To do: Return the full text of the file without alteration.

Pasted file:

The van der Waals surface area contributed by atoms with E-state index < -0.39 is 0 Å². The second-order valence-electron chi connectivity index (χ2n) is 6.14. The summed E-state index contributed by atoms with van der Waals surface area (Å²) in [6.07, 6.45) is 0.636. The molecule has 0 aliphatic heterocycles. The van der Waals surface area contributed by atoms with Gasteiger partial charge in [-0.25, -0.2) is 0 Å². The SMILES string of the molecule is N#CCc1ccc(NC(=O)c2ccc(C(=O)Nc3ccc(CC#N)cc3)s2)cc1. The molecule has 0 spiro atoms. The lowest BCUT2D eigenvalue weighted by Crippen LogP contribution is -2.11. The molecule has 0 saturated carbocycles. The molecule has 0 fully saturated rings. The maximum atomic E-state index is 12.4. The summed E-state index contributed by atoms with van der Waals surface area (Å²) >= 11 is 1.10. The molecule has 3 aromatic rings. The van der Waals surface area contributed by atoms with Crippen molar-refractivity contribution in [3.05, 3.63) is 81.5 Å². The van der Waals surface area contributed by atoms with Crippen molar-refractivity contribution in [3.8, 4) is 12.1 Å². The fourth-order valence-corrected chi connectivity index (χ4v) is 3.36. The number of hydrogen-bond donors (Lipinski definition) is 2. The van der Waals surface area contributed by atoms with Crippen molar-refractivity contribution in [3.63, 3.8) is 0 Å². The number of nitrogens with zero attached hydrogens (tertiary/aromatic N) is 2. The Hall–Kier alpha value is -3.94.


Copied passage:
The van der Waals surface area contributed by atoms with E-state index < -0.39 is 0 Å². The second-order valence-electron chi connectivity index (χ2n) is 6.14. The summed E-state index contributed by atoms with van der Waals surface area (Å²) in [6.07, 6.45) is 0.636. The molecule has 0 aliphatic heterocycles. The van der Waals surface area contributed by atoms with Gasteiger partial charge in [-0.25, -0.2) is 0 Å². The SMILES string of the molecule is N#CCc1ccc(NC(=O)c2ccc(C(=O)Nc3ccc(CC#N)cc3)s2)cc1. The molecule has 0 spiro atoms. The lowest BCUT2D eigenvalue weighted by Crippen LogP contribution is -2.11. The molecule has 0 saturated carbocycles. The molecule has 0 fully saturated rings. The maximum atomic E-state index is 12.4. The summed E-state index contributed by atoms with van der Waals surface area (Å²) >= 11 is 1.10. The molecule has 3 aromatic rings. The van der Waals surface area contributed by atoms with Crippen molar-refractivity contribution in [3.05, 3.63) is 81.5 Å². The van der Waals surface area contributed by atoms with Crippen molar-refractivity contribution in [3.8, 4) is 12.1 Å². The fourth-order valence-corrected chi connectivity index (χ4v) is 3.36. The number of hydrogen-bond donors (Lipinski definition) is 2. The van der Waals surface area contributed by atoms with Crippen molar-refractivity contribution in [3.63, 3.8) is 0 Å². The number of nitrogens with zero attached hydrogens (tertiary/aromatic N) is 2. The Hall–Kier alpha value is -3.94.